Diamics noted that China has a high incidence of cervical cancer and it has recently become a government priority to address the issue by promoting more widespread screening programs. Cancer of the cervix is the second-most-commonly-diagnosed cancer in women worldwide. About 500,000 new cases are diagnosed each year, 80% of which occur in developing countries.

Criticare in $2.2 million Iraq sale

Criticare Systems (CSI; Milwaukee) reported the receipt of a $2.2 million international order for its next-generation portable multi-parameter vital signs monitor, winning a tender bid initiated by the ministry of health for the Republic of Iraq.

The order calls for payment via a letter of credit issued by the Trade Bank of Iraq, a bank owned by the government of Iraq and supported by a consortium led by JPMorgan Chase.

The company said it plans multiple shipments beginning in 4Q07, with completion anticipated in 1Q08.

CSI manufactures monitoring systems and noninvasive sensors for a wide range of hospitals and alternate healthcare environments throughout the world.

Genetic IP acquisition accord

UTEK (Tampa, Florida), a specialty finance company focused on technology transfer, and Genetic Technologies (Melbourne, Australia)), a life science company specializing in genetics and genomics, said they have signed a technology acquisition agreement.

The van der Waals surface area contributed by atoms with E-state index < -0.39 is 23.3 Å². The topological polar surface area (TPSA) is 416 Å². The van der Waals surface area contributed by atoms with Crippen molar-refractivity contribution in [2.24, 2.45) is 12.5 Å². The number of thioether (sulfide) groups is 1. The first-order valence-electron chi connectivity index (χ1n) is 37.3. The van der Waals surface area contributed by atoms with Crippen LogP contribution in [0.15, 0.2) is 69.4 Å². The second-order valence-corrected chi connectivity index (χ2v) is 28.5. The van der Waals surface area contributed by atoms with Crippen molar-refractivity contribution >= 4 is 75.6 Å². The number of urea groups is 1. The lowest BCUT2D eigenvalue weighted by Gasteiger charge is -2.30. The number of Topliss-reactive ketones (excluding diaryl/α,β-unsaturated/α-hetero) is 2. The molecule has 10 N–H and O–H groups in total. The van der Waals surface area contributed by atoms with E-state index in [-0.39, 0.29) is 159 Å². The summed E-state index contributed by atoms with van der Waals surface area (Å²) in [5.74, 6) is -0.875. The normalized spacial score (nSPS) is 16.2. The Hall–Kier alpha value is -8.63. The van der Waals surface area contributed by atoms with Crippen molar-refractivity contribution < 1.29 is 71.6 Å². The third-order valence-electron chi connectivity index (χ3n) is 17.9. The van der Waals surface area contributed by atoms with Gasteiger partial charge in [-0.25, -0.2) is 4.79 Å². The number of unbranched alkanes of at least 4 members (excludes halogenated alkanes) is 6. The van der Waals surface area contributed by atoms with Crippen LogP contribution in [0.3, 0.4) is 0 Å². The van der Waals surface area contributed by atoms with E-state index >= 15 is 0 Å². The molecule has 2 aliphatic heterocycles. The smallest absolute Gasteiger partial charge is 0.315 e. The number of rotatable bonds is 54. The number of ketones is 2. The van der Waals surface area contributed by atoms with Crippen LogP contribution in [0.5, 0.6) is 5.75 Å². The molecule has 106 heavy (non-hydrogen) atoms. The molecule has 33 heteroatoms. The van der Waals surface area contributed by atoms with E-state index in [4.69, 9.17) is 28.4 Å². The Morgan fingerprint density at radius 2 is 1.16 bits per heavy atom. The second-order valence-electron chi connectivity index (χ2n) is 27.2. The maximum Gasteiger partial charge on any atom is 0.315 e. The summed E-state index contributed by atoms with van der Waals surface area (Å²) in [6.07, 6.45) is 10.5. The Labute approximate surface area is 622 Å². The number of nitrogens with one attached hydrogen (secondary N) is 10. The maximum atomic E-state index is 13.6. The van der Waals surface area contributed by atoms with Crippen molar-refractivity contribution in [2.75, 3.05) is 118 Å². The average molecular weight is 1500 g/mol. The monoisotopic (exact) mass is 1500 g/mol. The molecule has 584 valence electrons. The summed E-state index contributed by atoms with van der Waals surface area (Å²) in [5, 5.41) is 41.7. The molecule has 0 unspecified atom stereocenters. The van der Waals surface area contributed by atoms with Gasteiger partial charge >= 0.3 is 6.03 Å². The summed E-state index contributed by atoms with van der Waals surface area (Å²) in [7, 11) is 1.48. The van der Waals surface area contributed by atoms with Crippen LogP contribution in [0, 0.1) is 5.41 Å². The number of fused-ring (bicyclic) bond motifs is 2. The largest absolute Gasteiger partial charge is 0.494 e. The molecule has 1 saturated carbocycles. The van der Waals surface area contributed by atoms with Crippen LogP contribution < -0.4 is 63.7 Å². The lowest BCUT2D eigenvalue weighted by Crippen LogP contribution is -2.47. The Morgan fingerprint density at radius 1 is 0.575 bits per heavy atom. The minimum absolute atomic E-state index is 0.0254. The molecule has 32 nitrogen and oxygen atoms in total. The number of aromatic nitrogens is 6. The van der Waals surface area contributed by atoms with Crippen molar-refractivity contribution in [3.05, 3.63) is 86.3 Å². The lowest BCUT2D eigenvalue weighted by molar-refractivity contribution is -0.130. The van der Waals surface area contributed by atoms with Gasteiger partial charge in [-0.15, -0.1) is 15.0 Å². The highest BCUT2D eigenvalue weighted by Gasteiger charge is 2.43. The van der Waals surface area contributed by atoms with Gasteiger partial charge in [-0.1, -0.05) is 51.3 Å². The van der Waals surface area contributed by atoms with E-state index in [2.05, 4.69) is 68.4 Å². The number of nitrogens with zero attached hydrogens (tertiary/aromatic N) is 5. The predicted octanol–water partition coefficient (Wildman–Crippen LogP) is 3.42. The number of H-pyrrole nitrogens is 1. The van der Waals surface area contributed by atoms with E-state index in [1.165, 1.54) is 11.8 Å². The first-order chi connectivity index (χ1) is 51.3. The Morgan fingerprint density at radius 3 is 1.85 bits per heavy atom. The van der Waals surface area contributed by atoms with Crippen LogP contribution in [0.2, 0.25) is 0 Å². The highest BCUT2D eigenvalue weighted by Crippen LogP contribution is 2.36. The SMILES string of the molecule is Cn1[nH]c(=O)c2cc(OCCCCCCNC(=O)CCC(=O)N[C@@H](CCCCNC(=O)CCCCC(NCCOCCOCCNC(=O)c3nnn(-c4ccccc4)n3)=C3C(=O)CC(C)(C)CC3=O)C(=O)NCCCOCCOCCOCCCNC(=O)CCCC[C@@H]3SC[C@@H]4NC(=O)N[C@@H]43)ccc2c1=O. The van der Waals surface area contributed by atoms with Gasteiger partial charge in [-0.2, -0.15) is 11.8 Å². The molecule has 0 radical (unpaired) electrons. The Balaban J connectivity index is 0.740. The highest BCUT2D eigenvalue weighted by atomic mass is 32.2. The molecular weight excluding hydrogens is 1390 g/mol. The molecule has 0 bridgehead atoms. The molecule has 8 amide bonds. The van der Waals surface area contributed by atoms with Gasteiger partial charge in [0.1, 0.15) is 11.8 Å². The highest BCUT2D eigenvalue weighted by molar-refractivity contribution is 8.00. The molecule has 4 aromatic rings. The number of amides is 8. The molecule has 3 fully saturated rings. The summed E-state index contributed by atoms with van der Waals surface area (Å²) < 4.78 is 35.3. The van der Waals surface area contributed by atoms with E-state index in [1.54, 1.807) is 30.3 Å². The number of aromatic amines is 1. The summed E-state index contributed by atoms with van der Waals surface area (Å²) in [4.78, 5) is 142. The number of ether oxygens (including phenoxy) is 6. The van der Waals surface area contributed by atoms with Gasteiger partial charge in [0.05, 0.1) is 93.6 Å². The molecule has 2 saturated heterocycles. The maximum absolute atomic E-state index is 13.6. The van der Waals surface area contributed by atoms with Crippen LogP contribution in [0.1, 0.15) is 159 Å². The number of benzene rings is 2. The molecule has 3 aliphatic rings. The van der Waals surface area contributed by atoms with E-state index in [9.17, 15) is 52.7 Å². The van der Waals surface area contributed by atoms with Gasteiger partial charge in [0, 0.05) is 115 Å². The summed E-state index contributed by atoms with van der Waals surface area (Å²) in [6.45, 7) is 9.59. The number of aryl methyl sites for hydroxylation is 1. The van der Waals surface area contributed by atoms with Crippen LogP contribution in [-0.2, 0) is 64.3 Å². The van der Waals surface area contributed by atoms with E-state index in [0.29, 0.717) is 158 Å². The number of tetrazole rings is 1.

UTEK will assist Genetic Technologies in identifying genetic analysis intellectual property developed by U.S.-based research entities that may be of interest to the Australian firm’s genetic testing business. The initial focus of the relationship will be in the area of non-coding DNA analysis.

“We believe [this agreement] may assist us in expanding our proprietary position in the offering of ‘non-coding’ DNA-based genetic tests,” said Mervyn Jacobson, CEO of Genetic Technologies.

Fonar’s Damadian honored at UAE meeting

Raymond Damadian, founder and president of Fonar (Melville, New York), was a guest speaker at the annual Abu Dhabi International Surgical Conference in the United Arab Emirates early last month for his contribution to medicine and surgery for his pioneering work in MRI.

The company displayed the Upright Multi-Position MRI during the meeting at the Emirates Palace Hotel, attended by representatives from more than 20 countries.